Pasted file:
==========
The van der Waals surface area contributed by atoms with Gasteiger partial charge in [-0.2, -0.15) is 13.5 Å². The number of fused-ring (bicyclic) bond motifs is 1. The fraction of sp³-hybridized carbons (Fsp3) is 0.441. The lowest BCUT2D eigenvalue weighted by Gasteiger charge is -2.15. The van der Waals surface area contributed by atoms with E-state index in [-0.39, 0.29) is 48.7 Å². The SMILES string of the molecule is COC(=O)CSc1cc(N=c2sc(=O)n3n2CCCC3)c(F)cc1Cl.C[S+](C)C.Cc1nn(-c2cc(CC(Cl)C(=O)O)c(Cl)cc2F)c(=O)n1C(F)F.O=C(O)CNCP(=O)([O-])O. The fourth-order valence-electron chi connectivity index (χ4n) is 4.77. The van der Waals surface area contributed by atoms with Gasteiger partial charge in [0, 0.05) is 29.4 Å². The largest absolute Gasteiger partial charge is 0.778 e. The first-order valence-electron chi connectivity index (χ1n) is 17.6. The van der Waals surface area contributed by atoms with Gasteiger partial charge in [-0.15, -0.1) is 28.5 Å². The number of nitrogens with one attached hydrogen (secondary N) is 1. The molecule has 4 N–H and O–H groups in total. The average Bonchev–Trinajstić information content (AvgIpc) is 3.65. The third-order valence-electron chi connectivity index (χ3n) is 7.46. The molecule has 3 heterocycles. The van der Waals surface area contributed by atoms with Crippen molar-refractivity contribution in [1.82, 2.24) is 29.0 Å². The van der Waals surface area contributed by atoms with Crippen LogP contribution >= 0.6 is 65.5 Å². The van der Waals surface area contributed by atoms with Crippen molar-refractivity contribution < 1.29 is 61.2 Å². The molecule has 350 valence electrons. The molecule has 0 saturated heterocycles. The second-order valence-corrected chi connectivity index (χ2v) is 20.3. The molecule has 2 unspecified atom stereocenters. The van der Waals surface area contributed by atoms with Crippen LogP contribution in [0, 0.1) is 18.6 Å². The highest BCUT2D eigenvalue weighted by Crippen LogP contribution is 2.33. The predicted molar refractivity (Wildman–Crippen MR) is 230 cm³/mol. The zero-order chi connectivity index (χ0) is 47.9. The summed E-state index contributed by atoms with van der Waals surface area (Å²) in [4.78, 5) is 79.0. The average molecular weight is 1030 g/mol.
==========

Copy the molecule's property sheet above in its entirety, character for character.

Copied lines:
The van der Waals surface area contributed by atoms with Gasteiger partial charge in [-0.2, -0.15) is 13.5 Å². The number of fused-ring (bicyclic) bond motifs is 1. The fraction of sp³-hybridized carbons (Fsp3) is 0.441. The lowest BCUT2D eigenvalue weighted by Gasteiger charge is -2.15. The van der Waals surface area contributed by atoms with E-state index in [-0.39, 0.29) is 48.7 Å². The SMILES string of the molecule is COC(=O)CSc1cc(N=c2sc(=O)n3n2CCCC3)c(F)cc1Cl.C[S+](C)C.Cc1nn(-c2cc(CC(Cl)C(=O)O)c(Cl)cc2F)c(=O)n1C(F)F.O=C(O)CNCP(=O)([O-])O. The fourth-order valence-electron chi connectivity index (χ4n) is 4.77. The van der Waals surface area contributed by atoms with Gasteiger partial charge in [0, 0.05) is 29.4 Å². The largest absolute Gasteiger partial charge is 0.778 e. The first-order valence-electron chi connectivity index (χ1n) is 17.6. The van der Waals surface area contributed by atoms with Gasteiger partial charge in [-0.15, -0.1) is 28.5 Å². The number of nitrogens with one attached hydrogen (secondary N) is 1. The molecule has 4 N–H and O–H groups in total. The average Bonchev–Trinajstić information content (AvgIpc) is 3.65. The third-order valence-electron chi connectivity index (χ3n) is 7.46. The molecule has 3 heterocycles. The van der Waals surface area contributed by atoms with Crippen molar-refractivity contribution in [1.82, 2.24) is 29.0 Å². The van der Waals surface area contributed by atoms with Crippen LogP contribution >= 0.6 is 65.5 Å². The van der Waals surface area contributed by atoms with Crippen molar-refractivity contribution < 1.29 is 61.2 Å². The molecule has 350 valence electrons. The molecule has 0 saturated heterocycles. The second-order valence-corrected chi connectivity index (χ2v) is 20.3. The molecule has 2 unspecified atom stereocenters. The van der Waals surface area contributed by atoms with Crippen LogP contribution in [0, 0.1) is 18.6 Å². The highest BCUT2D eigenvalue weighted by Crippen LogP contribution is 2.33. The predicted molar refractivity (Wildman–Crippen MR) is 230 cm³/mol. The zero-order chi connectivity index (χ0) is 47.9. The summed E-state index contributed by atoms with van der Waals surface area (Å²) in [4.78, 5) is 79.0. The average molecular weight is 1030 g/mol.